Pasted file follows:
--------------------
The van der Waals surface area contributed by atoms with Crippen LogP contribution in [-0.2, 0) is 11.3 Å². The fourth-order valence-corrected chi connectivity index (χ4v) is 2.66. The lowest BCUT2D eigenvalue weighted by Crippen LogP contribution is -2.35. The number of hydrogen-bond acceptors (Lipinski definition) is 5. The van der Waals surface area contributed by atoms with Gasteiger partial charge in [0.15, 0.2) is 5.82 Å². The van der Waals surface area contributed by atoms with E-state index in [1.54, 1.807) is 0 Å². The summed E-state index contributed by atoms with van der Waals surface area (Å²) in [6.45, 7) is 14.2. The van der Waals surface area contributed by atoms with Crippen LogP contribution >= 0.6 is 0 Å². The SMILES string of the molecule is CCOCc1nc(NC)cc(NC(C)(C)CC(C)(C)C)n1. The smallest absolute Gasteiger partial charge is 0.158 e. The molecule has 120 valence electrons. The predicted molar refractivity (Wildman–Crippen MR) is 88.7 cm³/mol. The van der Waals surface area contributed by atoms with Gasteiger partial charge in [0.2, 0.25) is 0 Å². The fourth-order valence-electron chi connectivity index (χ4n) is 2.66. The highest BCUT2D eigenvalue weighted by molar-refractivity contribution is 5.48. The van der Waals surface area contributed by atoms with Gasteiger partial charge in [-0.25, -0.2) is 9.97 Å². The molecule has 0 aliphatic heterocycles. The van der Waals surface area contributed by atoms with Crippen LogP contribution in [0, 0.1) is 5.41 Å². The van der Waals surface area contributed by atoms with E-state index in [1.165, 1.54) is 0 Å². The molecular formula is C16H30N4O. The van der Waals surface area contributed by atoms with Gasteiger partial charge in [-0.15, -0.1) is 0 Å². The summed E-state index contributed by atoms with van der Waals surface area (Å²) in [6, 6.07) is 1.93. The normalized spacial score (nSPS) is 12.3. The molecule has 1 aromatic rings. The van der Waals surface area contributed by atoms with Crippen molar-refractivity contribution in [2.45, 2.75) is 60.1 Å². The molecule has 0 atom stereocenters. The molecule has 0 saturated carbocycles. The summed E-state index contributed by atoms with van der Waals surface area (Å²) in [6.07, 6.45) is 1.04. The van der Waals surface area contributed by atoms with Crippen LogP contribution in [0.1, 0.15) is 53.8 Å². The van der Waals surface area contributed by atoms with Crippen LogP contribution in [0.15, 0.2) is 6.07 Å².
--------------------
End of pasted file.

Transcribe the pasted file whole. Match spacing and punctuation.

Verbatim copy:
The van der Waals surface area contributed by atoms with Crippen LogP contribution in [-0.2, 0) is 11.3 Å². The fourth-order valence-corrected chi connectivity index (χ4v) is 2.66. The lowest BCUT2D eigenvalue weighted by Crippen LogP contribution is -2.35. The number of hydrogen-bond acceptors (Lipinski definition) is 5. The van der Waals surface area contributed by atoms with Gasteiger partial charge in [0.15, 0.2) is 5.82 Å². The van der Waals surface area contributed by atoms with E-state index in [1.54, 1.807) is 0 Å². The summed E-state index contributed by atoms with van der Waals surface area (Å²) in [6.45, 7) is 14.2. The van der Waals surface area contributed by atoms with Crippen LogP contribution >= 0.6 is 0 Å². The SMILES string of the molecule is CCOCc1nc(NC)cc(NC(C)(C)CC(C)(C)C)n1. The smallest absolute Gasteiger partial charge is 0.158 e. The molecule has 120 valence electrons. The predicted molar refractivity (Wildman–Crippen MR) is 88.7 cm³/mol. The van der Waals surface area contributed by atoms with Gasteiger partial charge in [0.2, 0.25) is 0 Å². The fourth-order valence-electron chi connectivity index (χ4n) is 2.66. The highest BCUT2D eigenvalue weighted by molar-refractivity contribution is 5.48. The van der Waals surface area contributed by atoms with Gasteiger partial charge in [-0.25, -0.2) is 9.97 Å². The molecule has 0 aliphatic heterocycles. The van der Waals surface area contributed by atoms with Crippen LogP contribution in [0, 0.1) is 5.41 Å². The van der Waals surface area contributed by atoms with E-state index in [1.165, 1.54) is 0 Å². The molecular formula is C16H30N4O. The van der Waals surface area contributed by atoms with Gasteiger partial charge in [-0.15, -0.1) is 0 Å². The summed E-state index contributed by atoms with van der Waals surface area (Å²) in [6, 6.07) is 1.93. The normalized spacial score (nSPS) is 12.3. The molecule has 1 aromatic rings. The van der Waals surface area contributed by atoms with Crippen molar-refractivity contribution in [2.45, 2.75) is 60.1 Å². The molecule has 0 atom stereocenters. The molecule has 0 saturated carbocycles. The summed E-state index contributed by atoms with van der Waals surface area (Å²) in [6.07, 6.45) is 1.04. The van der Waals surface area contributed by atoms with Crippen LogP contribution in [0.1, 0.15) is 53.8 Å². The van der Waals surface area contributed by atoms with Crippen LogP contribution in [0.15, 0.2) is 6.07 Å².